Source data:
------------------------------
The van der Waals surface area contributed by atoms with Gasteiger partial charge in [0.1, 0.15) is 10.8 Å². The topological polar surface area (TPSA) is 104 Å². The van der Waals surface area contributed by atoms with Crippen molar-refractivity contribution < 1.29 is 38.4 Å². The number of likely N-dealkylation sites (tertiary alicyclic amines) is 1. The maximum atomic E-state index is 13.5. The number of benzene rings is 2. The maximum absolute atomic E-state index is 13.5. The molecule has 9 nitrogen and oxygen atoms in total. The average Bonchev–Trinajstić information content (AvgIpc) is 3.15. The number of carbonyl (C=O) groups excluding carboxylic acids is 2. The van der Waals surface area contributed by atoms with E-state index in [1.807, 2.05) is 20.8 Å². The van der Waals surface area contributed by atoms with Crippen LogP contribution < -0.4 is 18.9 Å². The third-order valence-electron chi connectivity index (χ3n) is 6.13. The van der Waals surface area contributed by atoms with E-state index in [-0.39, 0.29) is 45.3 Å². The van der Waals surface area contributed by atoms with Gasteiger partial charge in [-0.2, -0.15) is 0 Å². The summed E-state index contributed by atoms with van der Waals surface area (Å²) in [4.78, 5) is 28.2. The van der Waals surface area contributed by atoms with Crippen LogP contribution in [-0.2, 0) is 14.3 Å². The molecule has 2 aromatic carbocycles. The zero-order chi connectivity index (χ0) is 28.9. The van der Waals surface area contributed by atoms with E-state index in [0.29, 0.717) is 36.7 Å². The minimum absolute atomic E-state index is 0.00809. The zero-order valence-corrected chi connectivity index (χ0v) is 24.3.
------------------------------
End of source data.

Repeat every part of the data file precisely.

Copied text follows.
The van der Waals surface area contributed by atoms with Gasteiger partial charge in [0.1, 0.15) is 10.8 Å². The topological polar surface area (TPSA) is 104 Å². The van der Waals surface area contributed by atoms with Crippen molar-refractivity contribution < 1.29 is 38.4 Å². The number of likely N-dealkylation sites (tertiary alicyclic amines) is 1. The maximum atomic E-state index is 13.5. The number of benzene rings is 2. The maximum absolute atomic E-state index is 13.5. The molecule has 9 nitrogen and oxygen atoms in total. The average Bonchev–Trinajstić information content (AvgIpc) is 3.15. The number of carbonyl (C=O) groups excluding carboxylic acids is 2. The van der Waals surface area contributed by atoms with E-state index in [1.807, 2.05) is 20.8 Å². The van der Waals surface area contributed by atoms with Crippen LogP contribution < -0.4 is 18.9 Å². The third-order valence-electron chi connectivity index (χ3n) is 6.13. The van der Waals surface area contributed by atoms with E-state index in [-0.39, 0.29) is 45.3 Å². The van der Waals surface area contributed by atoms with Gasteiger partial charge in [-0.2, -0.15) is 0 Å². The summed E-state index contributed by atoms with van der Waals surface area (Å²) in [4.78, 5) is 28.2. The van der Waals surface area contributed by atoms with Crippen LogP contribution in [-0.2, 0) is 14.3 Å². The molecule has 2 aromatic carbocycles. The zero-order chi connectivity index (χ0) is 28.9. The van der Waals surface area contributed by atoms with E-state index in [0.29, 0.717) is 36.7 Å². The minimum absolute atomic E-state index is 0.00809. The zero-order valence-corrected chi connectivity index (χ0v) is 24.3.